18 18 Department for Work & Pensions The £1 billion (€1.2 billion) Youth Contract 160,000 wage incentives - £2,275 (€2,730) to recruit a young person. Extra 250,000 Work Experience or sector-based work academy places over the next three years, total of 100,000 or more a year. 20,000 extra incentive payments worth £1,500 (€1,800) each for employers to take on young Apprentices, taking the total to 40,000. Extra support through Jobcentre Plus for all 18-24 year olds. Referral for a careers interview with the National Careers Service. £150 million (€180 million) to support the most disengaged 16-17 year olds.

19 19 Department for Work & Pensions Skills – Strategic Conclusion Skills have become the global currency of 21st century economies. Improving skills is essential to building sustainable growth and stronger communities. A strong further education and skills system is fundamental to social mobility. Employers drive skills demand – they should be leading or heavily involved in the skills system.

20 20 Department for Work & Pensions Skills shortages Skills shortages can affect growth through their adverse effects on labour productivity. At the firm level, shortages can affect the hiring cost per skilled worker and hinder the adoption of new technologies. Identifying skills shortages is not easy - genuine skills shortages exist when vacancies remain unfilled despite attractive working conditions. Cyclical skills shortages: during growth, when unemployment is low and the pool of available workers is reduced to a minimum. Structural skills shortages: when certain skills are not immediately available in the labour market, even when unemployment is high (e.g. when new technology is adopted).

21 21 Department for Work & Pensions Skills Mismatch Over-skilling: a worker whose skills are under-used. May lead to skills loss and a waste of the resources used to acquire those skills Over-skilled workers are less satisfied, generating more staff turnover and affecting productivity. Under-skilled workers lack the skills needed for their job, and affect productivity. Skills policies should support employers in making better use of the skills available to them. Relevant adult education and employer- provided training can help tackle skills mismatch, especially under- skilling.

22 22 Department for Work & Pensions New and Emerging Skills Over the past 50 years there has been: –a rise in the demand for non-routine cognitive & interpersonal skills; –a decline in the demand for routine cognitive and craft skills, physical labour and repetitive physical tasks. Current projections see this continuing. Employment among low-skilled workers will decline, while employment among highly skilled workers is projected to increase, with a shift from manufacturing to service-based economies. Very difficult to forecast skills needs beyond general trends – so it’s crucial that education systems rapidly respond to new demands, which needs involvement from employers in forecasting skills needs.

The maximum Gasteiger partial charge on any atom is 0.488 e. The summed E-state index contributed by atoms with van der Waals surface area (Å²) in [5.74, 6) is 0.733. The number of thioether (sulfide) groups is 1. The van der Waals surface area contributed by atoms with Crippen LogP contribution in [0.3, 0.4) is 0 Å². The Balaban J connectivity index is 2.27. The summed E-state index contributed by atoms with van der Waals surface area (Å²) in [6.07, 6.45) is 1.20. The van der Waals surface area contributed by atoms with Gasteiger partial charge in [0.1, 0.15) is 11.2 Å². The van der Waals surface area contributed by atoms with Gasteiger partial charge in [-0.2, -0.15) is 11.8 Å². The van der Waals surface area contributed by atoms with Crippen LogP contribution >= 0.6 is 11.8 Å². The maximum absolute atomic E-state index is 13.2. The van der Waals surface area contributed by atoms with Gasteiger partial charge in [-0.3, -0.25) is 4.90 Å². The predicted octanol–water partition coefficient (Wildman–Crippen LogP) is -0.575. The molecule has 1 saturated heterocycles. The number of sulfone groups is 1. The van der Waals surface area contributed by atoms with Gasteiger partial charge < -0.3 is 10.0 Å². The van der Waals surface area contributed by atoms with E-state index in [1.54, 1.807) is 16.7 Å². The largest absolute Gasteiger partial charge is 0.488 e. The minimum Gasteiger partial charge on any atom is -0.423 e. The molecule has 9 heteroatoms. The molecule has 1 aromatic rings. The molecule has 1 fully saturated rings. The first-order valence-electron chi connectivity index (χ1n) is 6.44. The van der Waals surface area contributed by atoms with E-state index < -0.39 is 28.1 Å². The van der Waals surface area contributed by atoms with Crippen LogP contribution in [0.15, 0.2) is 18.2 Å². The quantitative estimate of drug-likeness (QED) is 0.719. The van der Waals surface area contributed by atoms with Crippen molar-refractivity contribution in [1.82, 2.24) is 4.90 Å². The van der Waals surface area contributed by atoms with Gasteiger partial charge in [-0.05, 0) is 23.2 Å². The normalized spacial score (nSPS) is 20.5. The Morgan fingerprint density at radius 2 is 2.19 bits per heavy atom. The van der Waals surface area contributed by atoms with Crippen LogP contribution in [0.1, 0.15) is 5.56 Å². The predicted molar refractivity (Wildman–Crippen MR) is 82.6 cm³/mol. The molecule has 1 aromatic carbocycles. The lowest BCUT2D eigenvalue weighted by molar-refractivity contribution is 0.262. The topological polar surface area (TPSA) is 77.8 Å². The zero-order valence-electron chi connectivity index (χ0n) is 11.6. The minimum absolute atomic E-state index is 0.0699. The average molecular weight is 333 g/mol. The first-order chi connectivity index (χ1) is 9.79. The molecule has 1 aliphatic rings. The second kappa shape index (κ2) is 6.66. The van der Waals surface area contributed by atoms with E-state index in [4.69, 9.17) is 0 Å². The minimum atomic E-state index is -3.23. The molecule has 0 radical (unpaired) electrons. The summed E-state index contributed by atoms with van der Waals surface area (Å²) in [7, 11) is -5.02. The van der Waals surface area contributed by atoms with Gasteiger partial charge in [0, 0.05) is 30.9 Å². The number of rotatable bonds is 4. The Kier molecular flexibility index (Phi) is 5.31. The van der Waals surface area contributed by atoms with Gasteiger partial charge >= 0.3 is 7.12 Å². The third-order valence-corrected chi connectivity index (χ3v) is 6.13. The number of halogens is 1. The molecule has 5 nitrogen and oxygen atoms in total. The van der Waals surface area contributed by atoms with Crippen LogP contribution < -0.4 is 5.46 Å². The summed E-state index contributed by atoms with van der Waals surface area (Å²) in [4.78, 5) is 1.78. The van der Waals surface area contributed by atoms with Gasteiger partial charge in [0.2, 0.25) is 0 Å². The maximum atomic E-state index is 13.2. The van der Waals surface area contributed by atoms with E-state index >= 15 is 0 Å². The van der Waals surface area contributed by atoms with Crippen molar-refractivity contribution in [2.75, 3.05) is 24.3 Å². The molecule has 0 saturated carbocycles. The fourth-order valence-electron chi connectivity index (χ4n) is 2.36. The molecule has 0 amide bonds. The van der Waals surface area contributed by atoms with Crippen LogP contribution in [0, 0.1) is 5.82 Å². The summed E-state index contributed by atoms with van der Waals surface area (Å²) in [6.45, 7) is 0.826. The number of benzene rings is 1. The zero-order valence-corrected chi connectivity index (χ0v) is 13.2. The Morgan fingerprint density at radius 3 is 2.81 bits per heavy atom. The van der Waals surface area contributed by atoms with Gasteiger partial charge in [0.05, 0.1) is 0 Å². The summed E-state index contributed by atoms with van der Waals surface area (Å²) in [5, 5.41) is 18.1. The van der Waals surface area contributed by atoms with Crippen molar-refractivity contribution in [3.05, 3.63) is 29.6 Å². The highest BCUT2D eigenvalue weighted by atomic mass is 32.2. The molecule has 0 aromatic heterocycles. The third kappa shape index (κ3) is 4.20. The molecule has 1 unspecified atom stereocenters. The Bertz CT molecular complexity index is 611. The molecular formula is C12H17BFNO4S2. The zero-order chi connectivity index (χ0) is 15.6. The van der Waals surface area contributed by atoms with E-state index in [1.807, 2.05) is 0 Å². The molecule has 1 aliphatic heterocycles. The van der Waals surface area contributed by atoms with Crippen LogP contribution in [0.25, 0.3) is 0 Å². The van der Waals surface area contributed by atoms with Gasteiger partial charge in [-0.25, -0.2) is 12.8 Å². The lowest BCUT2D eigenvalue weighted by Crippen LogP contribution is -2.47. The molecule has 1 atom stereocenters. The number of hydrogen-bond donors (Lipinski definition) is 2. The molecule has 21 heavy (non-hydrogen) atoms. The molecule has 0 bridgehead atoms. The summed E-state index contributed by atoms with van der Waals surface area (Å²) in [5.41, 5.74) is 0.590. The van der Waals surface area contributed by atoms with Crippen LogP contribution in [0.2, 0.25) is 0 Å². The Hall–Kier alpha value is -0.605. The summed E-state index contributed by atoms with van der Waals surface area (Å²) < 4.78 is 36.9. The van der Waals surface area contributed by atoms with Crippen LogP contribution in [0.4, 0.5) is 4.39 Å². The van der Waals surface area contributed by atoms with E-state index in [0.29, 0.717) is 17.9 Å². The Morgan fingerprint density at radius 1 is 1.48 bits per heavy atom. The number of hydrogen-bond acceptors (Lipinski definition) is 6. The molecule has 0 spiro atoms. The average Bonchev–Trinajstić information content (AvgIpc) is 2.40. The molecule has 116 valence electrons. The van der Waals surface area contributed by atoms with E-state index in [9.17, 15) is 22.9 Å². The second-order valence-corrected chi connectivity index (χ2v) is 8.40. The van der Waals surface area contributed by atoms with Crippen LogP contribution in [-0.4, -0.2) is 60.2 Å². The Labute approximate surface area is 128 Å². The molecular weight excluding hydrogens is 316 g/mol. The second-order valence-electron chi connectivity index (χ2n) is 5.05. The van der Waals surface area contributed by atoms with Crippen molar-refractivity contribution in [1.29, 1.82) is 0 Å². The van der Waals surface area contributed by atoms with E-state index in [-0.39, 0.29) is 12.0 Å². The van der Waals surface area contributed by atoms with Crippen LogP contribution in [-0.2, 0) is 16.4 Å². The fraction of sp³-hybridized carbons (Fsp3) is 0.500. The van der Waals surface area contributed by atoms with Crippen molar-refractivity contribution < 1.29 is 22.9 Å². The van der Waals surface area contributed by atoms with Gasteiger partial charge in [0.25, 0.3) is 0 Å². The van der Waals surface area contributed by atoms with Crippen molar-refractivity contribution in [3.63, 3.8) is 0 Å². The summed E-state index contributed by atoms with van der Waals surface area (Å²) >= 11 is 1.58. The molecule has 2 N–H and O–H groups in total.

23 23 Department for Work & Pensions

24 24 Department for Work & Pensions Addressing Skills Shortages Education and training systems need to have access to information on the demand for skills and the drivers of changes in skills demand. Employers need to work with education and training systems to provide that information and design training that meets their demand. A long-term perspective on skills development, even during economic crisis, may reduce skills shortages and their impact on economic growth. Facilitating entrance for skilled migrants can also help deal with skills shortages in the short term if focused on occupations for which vacancies are hard to fill.

25 25 Department for Work & Pensions Public Employment Service (PES) Role Skills strategy needs to be a collaborate approach, from demand, through training design, to supply. PES can contribute to the overall strategy in various ways, depending on institutional configuration in each country. In many cases it will be supplying clients to appropriate training. Examples The PES can work with employers to understand what they are looking for in the labour market – both nationally and locally - and tailor their services to clients and the training offered/bought accordingly. The PES can work with individuals to understand their skills, understand what work they are looking for and whether they have the right skills for the job – especially basic employability skills for those furthest from the labour market. Effective co-operation with other Ministries (e.g. education, industry), training institutions and businesses is crucial.